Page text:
The streets of the village of La Paz ring with song, both the musical kind and the symphony of life.
La Paz can be a noisy place where it’s hard to sleep or think, so the villagers fire the mayor. The new guy outlaws loud singing in the street, and things get better. Then he outlaws loud singing in the home…then all singing anywhere. Some villagers leave town. Some learn to hum. Enter a rooster and his family, and storyteller Deedy commences a folk-tale–like pattern. When the rooster sings in a mango tree, the mayor apprises him of the law. The tree smells so sweet, the rooster counters, that he must sing. The mayor chops down the tree. The rooster still sings because his family is so lovely. The mayor takes the rooster from his family, but still he sings. When the mayor threatens to make soup of the rooster in front of a crowd, the whole town takes up his song because “a song is louder than one noisy little rooster and stronger than one bully of a mayor.” Deedy's original tale about standing up to oppression couldn't be more timely. Yelchin's saturated, folksy, mixed-media paintings are the perfect partner, fleshing out the characterizations and offering visual humor.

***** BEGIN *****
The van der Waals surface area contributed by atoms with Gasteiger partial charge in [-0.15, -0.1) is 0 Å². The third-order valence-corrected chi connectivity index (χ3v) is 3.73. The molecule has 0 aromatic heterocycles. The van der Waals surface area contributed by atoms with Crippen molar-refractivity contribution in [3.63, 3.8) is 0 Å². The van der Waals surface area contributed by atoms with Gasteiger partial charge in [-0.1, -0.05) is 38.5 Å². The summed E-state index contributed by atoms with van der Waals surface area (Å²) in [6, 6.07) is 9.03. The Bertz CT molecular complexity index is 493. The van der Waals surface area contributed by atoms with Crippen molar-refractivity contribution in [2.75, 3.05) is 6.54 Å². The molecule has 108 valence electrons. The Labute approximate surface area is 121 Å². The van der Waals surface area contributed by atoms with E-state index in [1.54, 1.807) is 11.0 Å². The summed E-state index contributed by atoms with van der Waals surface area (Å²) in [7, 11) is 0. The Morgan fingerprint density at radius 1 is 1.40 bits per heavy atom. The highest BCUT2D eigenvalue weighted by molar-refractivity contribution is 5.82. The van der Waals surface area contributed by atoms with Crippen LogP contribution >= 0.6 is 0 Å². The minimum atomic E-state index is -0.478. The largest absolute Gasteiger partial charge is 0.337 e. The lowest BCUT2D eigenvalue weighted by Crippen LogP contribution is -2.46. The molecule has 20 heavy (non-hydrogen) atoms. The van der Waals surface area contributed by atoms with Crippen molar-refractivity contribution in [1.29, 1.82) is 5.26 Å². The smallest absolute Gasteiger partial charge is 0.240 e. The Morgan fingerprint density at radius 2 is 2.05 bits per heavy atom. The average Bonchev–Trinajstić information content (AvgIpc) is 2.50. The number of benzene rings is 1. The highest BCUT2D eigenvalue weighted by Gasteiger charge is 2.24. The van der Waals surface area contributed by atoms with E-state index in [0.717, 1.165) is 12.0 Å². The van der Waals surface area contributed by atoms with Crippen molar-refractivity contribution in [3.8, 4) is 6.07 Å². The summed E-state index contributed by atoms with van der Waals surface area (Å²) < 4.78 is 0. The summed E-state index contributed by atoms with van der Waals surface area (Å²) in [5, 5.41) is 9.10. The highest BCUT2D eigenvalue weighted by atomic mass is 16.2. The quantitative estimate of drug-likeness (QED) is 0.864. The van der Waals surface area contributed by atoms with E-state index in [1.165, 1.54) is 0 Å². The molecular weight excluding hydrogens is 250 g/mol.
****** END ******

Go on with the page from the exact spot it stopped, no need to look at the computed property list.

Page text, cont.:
This subtle, modern multicultural tale is a must-have: “Kee-kee-ree-KEE!” Indeed! (Picture book. 4-9)